Excuse me while I get a bit technical for a minute on the complex subject area of speech recognition, the concepts of phones and phonemes, and the difference between our brains and computers. I promise to keep it light!
When I say a word out loud, my voice generates sounds that corresponds to the letter (or group of letters in the word). These sounds are called phones. If I were to say the word “boy,” the phones produced would correspond to the sounds for “b,” “o,” and “y.”
Related to this is the concept of phonemes, which are the basic sound building blocks that all words are built from. Right about now, you are probably thinking that there isn’t a huge difference between phones and phonemes. But that is because our brains don’t really differentiate between the two.
When we listen to speech, our brains skip right to the phones and turn them back into words, sentences, thoughts, and ideas, sometimes even anticipating what people are going to say before they finish getting their thoughts out.
Even with the rise of machine learning, deep learning, and natural language processing capabilities, computers are still learning how to skip and anticipate the intent of the words being spoken. The computers learn by absorbing the phonemes as well as the phones. They have gotten pretty good at this and are working toward gaining that intent knowledge.
Very broadly speaking, these are the steps computers go through as they learn to understand speech:
- Simple pattern matching: The computer recognizes each spoken word in its entirety because it has learned that word already.
- Pattern and feature analysis: The computer breaks down the word into its bits and identifying key features, such as the vowels it contains.
- Language modeling and statistical analysis: The computer uses knowledge of grammar and the probability of certain words following one another to begin to increase speed and accuracy.
- Artificial neural networks: The computer runs models that it has learned through exhaustive training to reliably recognize patterns.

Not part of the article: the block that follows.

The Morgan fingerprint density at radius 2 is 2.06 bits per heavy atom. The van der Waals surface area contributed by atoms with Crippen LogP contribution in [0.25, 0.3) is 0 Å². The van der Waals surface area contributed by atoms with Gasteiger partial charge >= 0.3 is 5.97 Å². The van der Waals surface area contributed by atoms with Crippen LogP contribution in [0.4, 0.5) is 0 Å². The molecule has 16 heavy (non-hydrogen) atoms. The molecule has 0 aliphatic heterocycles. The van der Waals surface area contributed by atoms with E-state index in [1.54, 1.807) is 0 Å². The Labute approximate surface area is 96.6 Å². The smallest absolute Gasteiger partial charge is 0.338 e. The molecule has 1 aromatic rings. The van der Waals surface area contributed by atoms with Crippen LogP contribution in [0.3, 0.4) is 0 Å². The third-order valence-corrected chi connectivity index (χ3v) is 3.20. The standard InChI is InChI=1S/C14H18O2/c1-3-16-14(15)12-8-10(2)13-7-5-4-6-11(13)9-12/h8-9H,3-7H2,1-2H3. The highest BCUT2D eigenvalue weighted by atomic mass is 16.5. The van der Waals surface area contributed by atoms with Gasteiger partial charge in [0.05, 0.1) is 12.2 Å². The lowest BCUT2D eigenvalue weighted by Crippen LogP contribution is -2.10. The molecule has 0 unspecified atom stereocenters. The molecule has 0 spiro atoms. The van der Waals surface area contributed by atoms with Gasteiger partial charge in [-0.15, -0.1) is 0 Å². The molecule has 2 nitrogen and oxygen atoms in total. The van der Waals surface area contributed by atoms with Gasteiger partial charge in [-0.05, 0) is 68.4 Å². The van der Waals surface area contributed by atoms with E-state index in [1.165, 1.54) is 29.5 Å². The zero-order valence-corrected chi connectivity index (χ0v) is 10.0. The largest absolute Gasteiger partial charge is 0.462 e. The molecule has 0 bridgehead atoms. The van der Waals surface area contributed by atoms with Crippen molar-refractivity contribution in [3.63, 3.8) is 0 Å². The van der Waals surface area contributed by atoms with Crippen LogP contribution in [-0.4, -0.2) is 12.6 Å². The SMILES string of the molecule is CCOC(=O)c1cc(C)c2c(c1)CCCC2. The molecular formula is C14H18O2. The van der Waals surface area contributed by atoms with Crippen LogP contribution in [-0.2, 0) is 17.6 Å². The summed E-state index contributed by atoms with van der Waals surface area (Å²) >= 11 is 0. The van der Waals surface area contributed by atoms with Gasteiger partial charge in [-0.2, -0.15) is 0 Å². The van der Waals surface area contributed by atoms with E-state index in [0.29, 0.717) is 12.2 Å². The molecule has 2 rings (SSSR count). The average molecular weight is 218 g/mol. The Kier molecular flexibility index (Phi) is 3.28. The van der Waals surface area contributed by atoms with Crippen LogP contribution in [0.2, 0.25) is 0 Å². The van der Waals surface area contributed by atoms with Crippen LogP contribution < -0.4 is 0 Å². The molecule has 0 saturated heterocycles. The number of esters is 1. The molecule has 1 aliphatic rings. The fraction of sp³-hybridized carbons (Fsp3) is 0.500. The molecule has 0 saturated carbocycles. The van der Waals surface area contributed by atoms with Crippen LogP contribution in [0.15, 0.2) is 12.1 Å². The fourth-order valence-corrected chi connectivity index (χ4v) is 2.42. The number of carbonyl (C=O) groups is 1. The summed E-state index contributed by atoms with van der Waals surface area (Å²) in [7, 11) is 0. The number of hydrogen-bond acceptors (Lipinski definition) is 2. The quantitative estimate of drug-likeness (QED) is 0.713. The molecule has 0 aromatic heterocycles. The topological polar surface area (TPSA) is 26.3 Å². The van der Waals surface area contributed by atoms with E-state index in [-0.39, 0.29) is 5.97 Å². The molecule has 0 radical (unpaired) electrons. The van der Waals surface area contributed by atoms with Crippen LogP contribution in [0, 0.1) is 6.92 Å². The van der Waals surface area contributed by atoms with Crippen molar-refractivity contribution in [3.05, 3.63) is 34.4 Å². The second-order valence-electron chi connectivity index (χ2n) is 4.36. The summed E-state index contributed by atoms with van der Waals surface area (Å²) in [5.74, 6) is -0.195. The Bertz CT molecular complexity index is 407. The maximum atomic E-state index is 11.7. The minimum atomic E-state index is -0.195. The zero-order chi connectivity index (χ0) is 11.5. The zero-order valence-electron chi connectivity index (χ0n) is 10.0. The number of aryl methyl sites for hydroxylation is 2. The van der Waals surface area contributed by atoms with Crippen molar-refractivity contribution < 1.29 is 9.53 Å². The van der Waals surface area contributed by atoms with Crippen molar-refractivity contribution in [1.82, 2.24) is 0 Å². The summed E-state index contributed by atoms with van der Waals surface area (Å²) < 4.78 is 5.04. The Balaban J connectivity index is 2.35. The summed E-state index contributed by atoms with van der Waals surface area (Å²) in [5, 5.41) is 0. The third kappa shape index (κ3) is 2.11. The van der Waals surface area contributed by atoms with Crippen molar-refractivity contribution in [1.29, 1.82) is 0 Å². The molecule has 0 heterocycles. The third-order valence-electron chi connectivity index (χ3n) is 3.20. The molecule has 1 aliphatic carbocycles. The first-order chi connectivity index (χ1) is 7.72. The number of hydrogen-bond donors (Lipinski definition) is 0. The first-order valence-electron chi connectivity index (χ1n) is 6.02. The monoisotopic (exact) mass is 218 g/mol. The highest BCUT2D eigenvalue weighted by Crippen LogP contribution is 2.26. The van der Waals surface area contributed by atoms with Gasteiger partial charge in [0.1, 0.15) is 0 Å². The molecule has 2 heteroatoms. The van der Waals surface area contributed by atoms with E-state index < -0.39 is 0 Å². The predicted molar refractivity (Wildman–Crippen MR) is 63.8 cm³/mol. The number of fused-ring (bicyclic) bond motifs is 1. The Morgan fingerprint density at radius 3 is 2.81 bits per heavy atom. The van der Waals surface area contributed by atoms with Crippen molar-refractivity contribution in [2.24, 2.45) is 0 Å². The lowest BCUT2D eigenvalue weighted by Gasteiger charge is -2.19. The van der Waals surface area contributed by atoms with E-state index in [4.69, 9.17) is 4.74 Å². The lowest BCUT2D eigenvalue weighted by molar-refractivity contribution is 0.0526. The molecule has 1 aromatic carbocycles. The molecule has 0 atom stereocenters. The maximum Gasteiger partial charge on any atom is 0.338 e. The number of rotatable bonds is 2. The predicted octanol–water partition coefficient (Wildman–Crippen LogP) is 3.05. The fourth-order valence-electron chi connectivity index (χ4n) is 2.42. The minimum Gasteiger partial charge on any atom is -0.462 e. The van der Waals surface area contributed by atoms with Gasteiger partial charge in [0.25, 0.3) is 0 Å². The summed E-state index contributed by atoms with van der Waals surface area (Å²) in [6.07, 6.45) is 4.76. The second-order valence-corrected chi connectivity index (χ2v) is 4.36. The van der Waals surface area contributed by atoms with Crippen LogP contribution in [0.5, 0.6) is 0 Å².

A few challenges that computers face as they are learning:
- Separating words from background noise to ensure they are grabbing and focusing on the right subject matter.
- Gauging the speed of the speech to understand when one word or sentence ends and another begins (particularly with fast talkers!).
- Understanding the changing pitch of individual voices, particularly high-pitched voices.
- Distinguishing between similar sounding words (such as “their” and “there”) to determine the correct meaning in context of the rest of the sentence.
There are many other challenges that computers face, and many smart developers out there creating solutions to aid for faster processing. One example is Cypher, whose software isolates the speaker’s voice and ignores everything else. As machine learning and natural language processing continues to move forward, the applications and uses for voice will continue to grow.
The Future of Voice
The user experience of call-and-response interaction is fairly predictable at this point and current voice technology in Siri, Alexa, Google, etc. is optimized for that experience. For a variety of reasons, not the least of which is privacy, the voice assistant creators have employed this pattern as it provides a time window for how long the device listens to the consumer before it begins to search for the answer. This window is typically around 10–15 seconds. As the applications listens, it searches its preferred database to generate an answer or maps the right trigger to produce the desired reaction (such as turning off your lights).
Novel Effect was conceived as a platform that would break that mold and provide users with a way to enhance everyday experiences with their voice. The underlying premise was that as voice becomes more integral in how users engage with technology, the users’ expectations for what that technology can do will grow exponentially.
Our flagship mobile app was designed with children’s picture books in mind. Books were important parts of my and Melissa’s childhoods, and we wanted to ensure that they would be a part of our daughter’s as well, even with the competition they would face from screens and devices.